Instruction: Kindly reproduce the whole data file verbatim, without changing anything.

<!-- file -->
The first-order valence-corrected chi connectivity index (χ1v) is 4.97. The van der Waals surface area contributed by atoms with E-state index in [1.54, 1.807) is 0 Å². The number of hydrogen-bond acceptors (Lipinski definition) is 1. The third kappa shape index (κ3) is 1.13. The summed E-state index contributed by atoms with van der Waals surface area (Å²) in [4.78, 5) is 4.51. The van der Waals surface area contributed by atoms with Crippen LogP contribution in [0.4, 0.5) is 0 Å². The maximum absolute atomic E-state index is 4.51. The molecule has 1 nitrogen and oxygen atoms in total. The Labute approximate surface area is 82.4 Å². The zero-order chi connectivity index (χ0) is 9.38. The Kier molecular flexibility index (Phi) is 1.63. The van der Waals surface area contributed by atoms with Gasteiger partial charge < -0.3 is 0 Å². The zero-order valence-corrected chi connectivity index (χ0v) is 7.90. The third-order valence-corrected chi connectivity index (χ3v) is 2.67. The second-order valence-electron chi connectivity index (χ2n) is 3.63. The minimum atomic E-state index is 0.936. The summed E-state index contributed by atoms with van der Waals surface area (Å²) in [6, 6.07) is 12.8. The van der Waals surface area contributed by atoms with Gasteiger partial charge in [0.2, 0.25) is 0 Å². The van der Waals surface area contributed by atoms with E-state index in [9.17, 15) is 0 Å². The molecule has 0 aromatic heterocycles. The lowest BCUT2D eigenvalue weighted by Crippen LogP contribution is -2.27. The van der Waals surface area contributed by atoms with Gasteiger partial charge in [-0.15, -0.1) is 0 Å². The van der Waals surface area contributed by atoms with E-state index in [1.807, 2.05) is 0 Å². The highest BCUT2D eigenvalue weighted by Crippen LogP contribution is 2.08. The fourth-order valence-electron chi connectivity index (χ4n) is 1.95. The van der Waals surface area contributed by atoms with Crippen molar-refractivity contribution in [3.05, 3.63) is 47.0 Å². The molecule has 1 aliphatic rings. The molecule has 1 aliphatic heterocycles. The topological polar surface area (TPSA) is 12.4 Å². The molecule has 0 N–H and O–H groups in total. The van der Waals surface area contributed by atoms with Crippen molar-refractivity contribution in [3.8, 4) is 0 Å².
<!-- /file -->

The first-order valence-corrected chi connectivity index (χ1v) is 4.97. The van der Waals surface area contributed by atoms with E-state index in [1.54, 1.807) is 0 Å². The number of hydrogen-bond acceptors (Lipinski definition) is 1. The third kappa shape index (κ3) is 1.13. The summed E-state index contributed by atoms with van der Waals surface area (Å²) in [4.78, 5) is 4.51. The van der Waals surface area contributed by atoms with Crippen LogP contribution in [0.4, 0.5) is 0 Å². The maximum absolute atomic E-state index is 4.51. The molecule has 1 nitrogen and oxygen atoms in total. The Labute approximate surface area is 82.4 Å². The zero-order chi connectivity index (χ0) is 9.38. The Kier molecular flexibility index (Phi) is 1.63. The van der Waals surface area contributed by atoms with Gasteiger partial charge < -0.3 is 0 Å². The zero-order valence-corrected chi connectivity index (χ0v) is 7.90. The third-order valence-corrected chi connectivity index (χ3v) is 2.67. The second-order valence-electron chi connectivity index (χ2n) is 3.63. The minimum atomic E-state index is 0.936. The summed E-state index contributed by atoms with van der Waals surface area (Å²) in [6, 6.07) is 12.8. The van der Waals surface area contributed by atoms with Gasteiger partial charge in [0.2, 0.25) is 0 Å². The van der Waals surface area contributed by atoms with E-state index in [9.17, 15) is 0 Å². The molecule has 0 aromatic heterocycles. The lowest BCUT2D eigenvalue weighted by Crippen LogP contribution is -2.27. The van der Waals surface area contributed by atoms with Gasteiger partial charge in [-0.15, -0.1) is 0 Å². The van der Waals surface area contributed by atoms with E-state index in [1.807, 2.05) is 0 Å². The highest BCUT2D eigenvalue weighted by Crippen LogP contribution is 2.08. The fourth-order valence-electron chi connectivity index (χ4n) is 1.95. The van der Waals surface area contributed by atoms with Crippen molar-refractivity contribution in [3.05, 3.63) is 47.0 Å². The molecule has 1 aliphatic rings. The molecule has 1 aliphatic heterocycles. The topological polar surface area (TPSA) is 12.4 Å². The molecule has 0 N–H and O–H groups in total. The van der Waals surface area contributed by atoms with Crippen molar-refractivity contribution in [3.8, 4) is 0 Å².